Much information is put up on the web without clear specification of the concerned intellectual property rights. Although this is not good practice in general, when activating the OAI server special care should be taken to ensure that your documents are really available under open access conditions (in the public domain or freely distributable and re-distributable under an open access license such as Creative Commons). Greenstone can only take care of the technical access - for legal and organisational considerations, prospective open access providers may consult, for example, the resource links of the EIFL Open Access programme (http://www.eifl.net/eifl-oa-resources).

Once your OAI server is operational, to provide maximal international visibility for your open access collections you should register them in at least one (and ideally all) of the following: the ROAR directory (http://roar.eprints.org/), the OAI directory (http://www.openarchives.org/Register/BrowseSites) and the OpenDOAR directory (http://www.opendoar.org/). It would also be very nice if you could confirm to this list that your server is operational, providing the url base address.

2. PDF metadata

Prior to version 2.83, reliable import of, and metadata extraction from, pdf files was limited to PDF versions 1.4 and earlier. Starting with 2.84 a new "PDF Box extension" has been available as a separate download to handle all PDF versions. This extension file need only be placed in the ext subdirectory of Greenstone for the improved PDF handling facilities to be operational (see the release notes). The PDF Box extension has been further improved from version 2.85 onwards, so be sure to download, unzip and insert an up-to-date PDF Box extension for this version, replacing the version of the file which you may have downloaded for version 2.84.

By using the PDF Box extension, you can extract any metadata entered in standard manner in a pdf file, i.e. the traditional pdf metadata (Author, Title, Subject, Keywords) and/or the newer XMP format metadata (including user defined fields). In general, we recommend that for users interested in extracting PDF metadata, it is better to use the PDF Box extension, even for pdf files in version 1.4 or earlier.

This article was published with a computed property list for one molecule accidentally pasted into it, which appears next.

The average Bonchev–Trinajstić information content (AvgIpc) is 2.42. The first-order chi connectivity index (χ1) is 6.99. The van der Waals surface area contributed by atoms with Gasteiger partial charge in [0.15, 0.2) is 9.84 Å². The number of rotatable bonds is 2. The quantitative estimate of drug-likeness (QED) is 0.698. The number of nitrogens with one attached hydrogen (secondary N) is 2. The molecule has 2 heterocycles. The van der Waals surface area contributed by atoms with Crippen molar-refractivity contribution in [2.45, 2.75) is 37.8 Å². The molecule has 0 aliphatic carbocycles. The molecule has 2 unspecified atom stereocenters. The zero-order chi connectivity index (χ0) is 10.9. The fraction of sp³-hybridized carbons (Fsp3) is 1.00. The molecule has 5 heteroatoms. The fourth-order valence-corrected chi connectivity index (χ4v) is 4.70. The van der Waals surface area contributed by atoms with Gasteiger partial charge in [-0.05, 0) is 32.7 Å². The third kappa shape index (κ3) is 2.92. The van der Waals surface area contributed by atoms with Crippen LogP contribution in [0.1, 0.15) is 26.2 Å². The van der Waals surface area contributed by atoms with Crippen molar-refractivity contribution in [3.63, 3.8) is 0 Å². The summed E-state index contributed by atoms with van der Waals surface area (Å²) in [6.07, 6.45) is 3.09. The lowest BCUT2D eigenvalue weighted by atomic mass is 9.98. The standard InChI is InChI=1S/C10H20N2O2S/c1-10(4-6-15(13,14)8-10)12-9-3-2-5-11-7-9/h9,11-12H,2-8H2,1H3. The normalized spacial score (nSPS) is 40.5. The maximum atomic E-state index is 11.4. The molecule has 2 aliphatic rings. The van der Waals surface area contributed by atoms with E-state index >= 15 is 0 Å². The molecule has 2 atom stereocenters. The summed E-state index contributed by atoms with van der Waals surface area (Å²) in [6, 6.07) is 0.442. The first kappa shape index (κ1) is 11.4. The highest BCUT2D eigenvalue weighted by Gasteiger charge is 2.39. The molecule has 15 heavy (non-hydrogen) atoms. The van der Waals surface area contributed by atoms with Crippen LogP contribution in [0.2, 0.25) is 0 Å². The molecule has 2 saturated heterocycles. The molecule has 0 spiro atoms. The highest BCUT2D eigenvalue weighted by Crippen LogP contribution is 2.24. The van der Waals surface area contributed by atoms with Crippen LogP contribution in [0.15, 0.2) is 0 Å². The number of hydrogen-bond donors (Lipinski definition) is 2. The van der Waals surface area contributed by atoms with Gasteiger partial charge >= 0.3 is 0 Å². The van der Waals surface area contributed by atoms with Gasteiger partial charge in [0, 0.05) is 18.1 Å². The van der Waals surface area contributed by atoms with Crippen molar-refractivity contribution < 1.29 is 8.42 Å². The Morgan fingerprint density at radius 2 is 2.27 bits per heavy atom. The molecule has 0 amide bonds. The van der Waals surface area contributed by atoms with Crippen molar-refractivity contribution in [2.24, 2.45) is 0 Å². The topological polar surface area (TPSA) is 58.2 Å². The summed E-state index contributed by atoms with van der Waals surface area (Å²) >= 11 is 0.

Using the PDF metadata extraction facility means that for PDF files generated by the users with metadata included (either directly with a tool like Acrobat, or by generating a PDF file from a package like Word which can transfer Word metadata to the generated PDF file), these metadata can be automatically incorporated into a Greenstone collection (without having to enter them in GLI or compile a metadata.xml file). This could clearly be of interest to open access applications, particularly when decentralized input is being submitted.ext subdirectory of Greenstone for the improved PDF handling facilities to be operational (see the release notes)

There is a catch: the metadata extraction procedure may not work flawlessly on recent version PDF files which are not "linearised" (called Fast Web View in Acrobat). So linearised PDF files should be used; the open source QPDF program (http://qpdf.sourceforge.net/) claims to be able to linarise non-linearised PDF files, but this remains to be confirmed in so far as Greenstone treatment is concerned. Feedback from users on the PDF metadata extraction facility is most welcome.

3. Section handling for PDF files

For several years Greenstone has proposed a facility to automatically generate internal section (chapter) information from a Microsoft Office (e.g. Word), OpenOffice/Libreoffice or html document, but probably not for those PDF files which do not have a standard way of designating chapter/section headings. This automatic generation of internal section (chapter) information allows for table of contents display of the document and finer chapter-based searching.